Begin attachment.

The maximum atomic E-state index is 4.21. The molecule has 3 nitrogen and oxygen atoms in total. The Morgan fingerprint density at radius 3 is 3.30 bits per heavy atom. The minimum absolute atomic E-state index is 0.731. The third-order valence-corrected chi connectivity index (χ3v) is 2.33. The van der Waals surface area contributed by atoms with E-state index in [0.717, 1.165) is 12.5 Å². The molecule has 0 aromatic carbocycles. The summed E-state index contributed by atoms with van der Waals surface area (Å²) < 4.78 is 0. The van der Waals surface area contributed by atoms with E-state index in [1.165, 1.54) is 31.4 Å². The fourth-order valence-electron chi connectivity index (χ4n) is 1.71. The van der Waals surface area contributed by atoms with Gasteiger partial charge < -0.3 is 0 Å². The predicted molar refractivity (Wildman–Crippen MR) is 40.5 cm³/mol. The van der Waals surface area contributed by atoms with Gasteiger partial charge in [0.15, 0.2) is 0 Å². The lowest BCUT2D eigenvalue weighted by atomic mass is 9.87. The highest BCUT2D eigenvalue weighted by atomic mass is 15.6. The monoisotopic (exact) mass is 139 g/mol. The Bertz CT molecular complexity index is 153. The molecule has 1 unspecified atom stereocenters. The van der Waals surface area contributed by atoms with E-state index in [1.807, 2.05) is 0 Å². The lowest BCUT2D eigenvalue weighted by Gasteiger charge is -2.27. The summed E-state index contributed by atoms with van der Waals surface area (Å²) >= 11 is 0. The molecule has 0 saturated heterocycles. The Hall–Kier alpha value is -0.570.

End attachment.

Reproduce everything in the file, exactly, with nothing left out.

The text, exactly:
The maximum atomic E-state index is 4.21. The molecule has 3 nitrogen and oxygen atoms in total. The Morgan fingerprint density at radius 3 is 3.30 bits per heavy atom. The minimum absolute atomic E-state index is 0.731. The third-order valence-corrected chi connectivity index (χ3v) is 2.33. The van der Waals surface area contributed by atoms with E-state index in [0.717, 1.165) is 12.5 Å². The molecule has 0 aromatic carbocycles. The summed E-state index contributed by atoms with van der Waals surface area (Å²) < 4.78 is 0. The van der Waals surface area contributed by atoms with E-state index in [1.165, 1.54) is 31.4 Å². The fourth-order valence-electron chi connectivity index (χ4n) is 1.71. The van der Waals surface area contributed by atoms with Gasteiger partial charge < -0.3 is 0 Å². The predicted molar refractivity (Wildman–Crippen MR) is 40.5 cm³/mol. The van der Waals surface area contributed by atoms with Gasteiger partial charge in [0.15, 0.2) is 0 Å². The lowest BCUT2D eigenvalue weighted by atomic mass is 9.87. The highest BCUT2D eigenvalue weighted by atomic mass is 15.6. The monoisotopic (exact) mass is 139 g/mol. The Bertz CT molecular complexity index is 153. The molecule has 1 unspecified atom stereocenters. The van der Waals surface area contributed by atoms with E-state index in [1.807, 2.05) is 0 Å². The lowest BCUT2D eigenvalue weighted by Gasteiger charge is -2.27. The summed E-state index contributed by atoms with van der Waals surface area (Å²) >= 11 is 0. The molecule has 0 saturated heterocycles. The Hall–Kier alpha value is -0.570.